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When I visited New Zealand a few years ago, there was no doubt that gardens formed very much a part of that country’s culture. During our conversation, I really appreciated Gauthier’s comments about the future development of the Canadian gardening culture. We are such a large, culturally diverse country that it’s often easy to overlook the collectiveness we share in our passion for gardening. I loved Gauthier’s observation that plants and gardens don’t care about the diversity of culture, gender and age. Gardening is a shared love in which we all find something different to enjoy and learn.

In our own community I’m very proud of the fact that our local tourism folks have worked with First Nations to develop a reconciliation agreement and to facilitate the growth of Indigenous tourism. One great development from this relationship is the concept of ‘Protect This Gift’. From this one initiative, we are learning from our Indigenous population how to appreciate and respect our forests, plants, trees, water and wildlife. While hiking or biking in our natural environment, guests are requested to leave them more pristine then when they arrived.

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Canada has a significant history when it comes to all aspects of gardening — however we may define it. Gauthier pointed out that we are the first country to declare The Year of the Garden. National Garden Day is June 18, and the celebration of gardening runs from June 11-19.

The Garden Council of Canada is asking Canadians to participate in several ways. First, by planting red colors in your garden to pay tribute to those who lost their lives during the pandemic and to recognize all the front-line workers who helped so many during this time.

Municipalities are also being encouraged to participate and to embrace this year by making our parks, gardens and public spaces more beautiful, more accessible and environmentally friendly. It would also be nice if municipalities proclaimed The Year of the Garden locally.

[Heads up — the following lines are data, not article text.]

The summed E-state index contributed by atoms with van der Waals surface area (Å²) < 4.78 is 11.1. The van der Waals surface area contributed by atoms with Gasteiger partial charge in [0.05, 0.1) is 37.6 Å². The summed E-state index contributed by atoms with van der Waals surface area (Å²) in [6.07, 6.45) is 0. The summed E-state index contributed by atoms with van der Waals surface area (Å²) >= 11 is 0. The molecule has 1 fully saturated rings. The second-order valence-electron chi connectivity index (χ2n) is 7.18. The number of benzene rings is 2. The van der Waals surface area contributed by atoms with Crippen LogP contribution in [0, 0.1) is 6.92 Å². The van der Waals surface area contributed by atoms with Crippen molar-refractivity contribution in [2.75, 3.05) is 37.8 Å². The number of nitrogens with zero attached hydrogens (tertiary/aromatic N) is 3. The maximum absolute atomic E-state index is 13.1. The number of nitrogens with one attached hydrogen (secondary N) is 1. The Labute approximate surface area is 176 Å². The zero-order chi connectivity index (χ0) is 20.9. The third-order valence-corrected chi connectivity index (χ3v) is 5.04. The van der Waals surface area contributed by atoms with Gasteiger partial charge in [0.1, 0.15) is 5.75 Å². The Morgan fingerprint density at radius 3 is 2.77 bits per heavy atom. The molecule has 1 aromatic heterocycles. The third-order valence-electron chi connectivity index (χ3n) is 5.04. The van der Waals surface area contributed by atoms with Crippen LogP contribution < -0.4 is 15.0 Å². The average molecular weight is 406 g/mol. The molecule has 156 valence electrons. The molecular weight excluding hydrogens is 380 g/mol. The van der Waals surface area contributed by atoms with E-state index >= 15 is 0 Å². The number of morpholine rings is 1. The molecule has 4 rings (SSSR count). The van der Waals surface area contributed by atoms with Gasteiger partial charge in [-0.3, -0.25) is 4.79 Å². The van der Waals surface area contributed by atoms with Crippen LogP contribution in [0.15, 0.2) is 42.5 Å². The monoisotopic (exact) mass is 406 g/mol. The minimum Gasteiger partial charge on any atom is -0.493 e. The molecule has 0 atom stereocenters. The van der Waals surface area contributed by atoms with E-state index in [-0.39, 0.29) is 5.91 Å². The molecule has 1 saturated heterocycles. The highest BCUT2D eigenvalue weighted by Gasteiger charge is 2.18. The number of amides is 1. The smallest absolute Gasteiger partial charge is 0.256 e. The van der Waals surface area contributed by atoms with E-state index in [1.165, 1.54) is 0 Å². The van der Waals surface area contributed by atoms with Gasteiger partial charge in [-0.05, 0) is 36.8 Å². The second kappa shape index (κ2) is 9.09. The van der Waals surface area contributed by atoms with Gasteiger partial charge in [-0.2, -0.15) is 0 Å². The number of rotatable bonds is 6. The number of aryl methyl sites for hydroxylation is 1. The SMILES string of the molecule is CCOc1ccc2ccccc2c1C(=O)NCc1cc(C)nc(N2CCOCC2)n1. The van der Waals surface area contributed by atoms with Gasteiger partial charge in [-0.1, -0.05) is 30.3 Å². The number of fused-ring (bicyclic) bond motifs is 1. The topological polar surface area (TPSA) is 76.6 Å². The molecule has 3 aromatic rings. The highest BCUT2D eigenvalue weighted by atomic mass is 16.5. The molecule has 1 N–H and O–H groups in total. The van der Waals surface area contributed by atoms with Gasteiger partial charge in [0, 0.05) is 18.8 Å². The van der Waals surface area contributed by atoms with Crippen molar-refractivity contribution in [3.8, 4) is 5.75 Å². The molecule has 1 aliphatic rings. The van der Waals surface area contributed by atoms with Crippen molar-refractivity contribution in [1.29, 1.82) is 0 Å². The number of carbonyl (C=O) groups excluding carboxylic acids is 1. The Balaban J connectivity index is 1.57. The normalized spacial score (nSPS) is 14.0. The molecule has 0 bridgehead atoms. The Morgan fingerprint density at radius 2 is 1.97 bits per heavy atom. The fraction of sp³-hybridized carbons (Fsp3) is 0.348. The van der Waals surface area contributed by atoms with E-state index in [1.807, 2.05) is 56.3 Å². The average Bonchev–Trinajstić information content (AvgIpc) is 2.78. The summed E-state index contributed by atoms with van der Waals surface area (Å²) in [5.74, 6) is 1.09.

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All garden clubs and plant associations are invited to be garden ambassadors and to help promote the varied aspects of gardening in their communities. There are so many folks of all ages who are local garden heroes for the work they do to inspire others; this could be in promoting school and community gardens, raising food for food banks and soup kitchens or growing an inspiring garden for others to enjoy. The Canadian Garden Council’s website lists many different activities and events in which folks can participate.

Rarely there has been a year with so many challenging issues. So, this year, right across the country, let’s turn to our gardens for inspiration, the enjoyment of natural beauty, stress relief, healthy exercise and nutritious homegrown food. This year let’s celebrate all that is great and good about gardens and the gardening life as we commemorate Canada’s garden heritage and culture. It’s also important that we learn more about nature and the natural beauty that surrounds us all.